We had to leave the excavation early. It wasn’t our choice and we were never in any danger. The various universities and their insurance carrier decided we had to leave,only University of Massachusetts, Amherst didn’t go with us, but they left the next day. We were told in the evening that we would leave the next morning, by bus, for Amman, Jordan. No one wanted to leave, and in fact, much of the staff remained. I was leaving over the weekend anyway, so I went with the evacuees. We were told that we would need $30 for an entrance visa to Jordan, but that the company evacuating us was going to try to take care of that.
So, we all packed and scrounged around for money and contemplated leaving the next morning. After breakfast, we boarded a bus that was waiting for us. There was a driver and someone from the evacuation company. There were also others in SUVs traveling in front of us and behind us, while we drove from Akko to Beit She’an about an hour away. It was ridiculous, we were not in any danger in the Galilee.
We got to the border and had to go through passport control on the Israeli side, where we were charged $30 to leave the country and $6 for the bus ride across the border to Jordan. On the Jordanian side we had to pay $60 for an entry visa. In my mind, that is nearly $100 that we needed, not $30 and there were no ATMs. The people who were supposedly evacuating us simply stood around and waited. If everyone hadn’t pooled all their money, we would not have gotten through.
We finally got into the bus on the Jordanian side, complete with a car in front and back and began driving to Amman. It isn’t that far, something under 100 miles, but we didn’t arrive until 4:30 p.m. The road went through lots of little towns all having market day. Lots of fruits and veggies. The random goat. The worst part is that there seems to be a speed bump every 400 yards or so. Yes, we were on a modern bus, but even it’s suspension couldn’t make the drive a comfortable one. Hard to sleep and simply hard to sit. We had no food on the bus, and as far as I know there was no water except what we each brought with us.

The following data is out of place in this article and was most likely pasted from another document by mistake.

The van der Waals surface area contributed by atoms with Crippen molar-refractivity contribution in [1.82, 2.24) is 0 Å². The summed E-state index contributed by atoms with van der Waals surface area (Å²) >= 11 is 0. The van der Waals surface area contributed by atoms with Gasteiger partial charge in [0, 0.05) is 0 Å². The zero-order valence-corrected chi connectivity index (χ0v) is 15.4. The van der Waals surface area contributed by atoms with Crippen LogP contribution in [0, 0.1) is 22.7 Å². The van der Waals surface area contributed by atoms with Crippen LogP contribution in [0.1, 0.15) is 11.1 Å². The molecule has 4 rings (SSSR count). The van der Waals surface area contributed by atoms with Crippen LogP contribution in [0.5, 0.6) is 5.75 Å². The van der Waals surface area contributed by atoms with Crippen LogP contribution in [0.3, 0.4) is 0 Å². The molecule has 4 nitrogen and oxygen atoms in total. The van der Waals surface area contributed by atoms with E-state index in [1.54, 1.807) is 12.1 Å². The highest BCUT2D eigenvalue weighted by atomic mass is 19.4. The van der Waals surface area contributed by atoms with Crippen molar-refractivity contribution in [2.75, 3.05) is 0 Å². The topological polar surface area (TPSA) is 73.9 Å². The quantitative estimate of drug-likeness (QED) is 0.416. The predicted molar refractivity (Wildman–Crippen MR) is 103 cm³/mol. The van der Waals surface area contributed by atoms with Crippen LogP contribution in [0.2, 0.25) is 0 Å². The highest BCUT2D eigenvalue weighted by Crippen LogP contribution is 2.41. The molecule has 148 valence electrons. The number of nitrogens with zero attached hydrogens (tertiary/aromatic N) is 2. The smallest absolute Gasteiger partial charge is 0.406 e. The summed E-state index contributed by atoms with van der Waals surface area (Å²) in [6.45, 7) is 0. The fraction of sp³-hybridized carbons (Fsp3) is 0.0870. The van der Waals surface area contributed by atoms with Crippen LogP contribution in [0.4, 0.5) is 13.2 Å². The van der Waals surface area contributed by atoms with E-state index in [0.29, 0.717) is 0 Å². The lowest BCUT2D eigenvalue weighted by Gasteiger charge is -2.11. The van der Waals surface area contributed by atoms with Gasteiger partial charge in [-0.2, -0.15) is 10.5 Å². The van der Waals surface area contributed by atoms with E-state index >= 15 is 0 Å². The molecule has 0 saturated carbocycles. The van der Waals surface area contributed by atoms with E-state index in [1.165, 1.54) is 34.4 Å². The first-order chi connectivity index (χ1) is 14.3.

Finally, we arrived at the Amman Airport Hotel and things were looking up. As we entered the modern lobby, we were handed large glasses of very cold apple juice. Nice. We were each given single rooms — something most of the students would have willingly passed up, having shared rooms for the past 4 weeks. That evening, we received our travel itineraries. Some people were unlucky enough to have to leave for the airport for 2 a.m. or 4 a.m. flights. I was lucky, my flight to Chicago left at 10:30 a.m. so we left the airport at 8 a.m. after a buffet breakfast.
The evening before we had eaten at the buffet, which was for iftar, the breaking of the daily Ramadan fast. There was a ton of food and it was good. No alcohol, but what seemed like a mile of sweets and at least that much salad and main dishes. A lovely outdoor feast with live music.
The flight to Chicago was 13 hours long, but the airline was pretty good. The food was edible and the connection to State College left plenty of time to get through customs, eat dinner and get to the gate. I arrived home having left the hotel in Amman 23 hours before, exhausted from two days travel. I can’t say it was fun, but it certainly was an experience.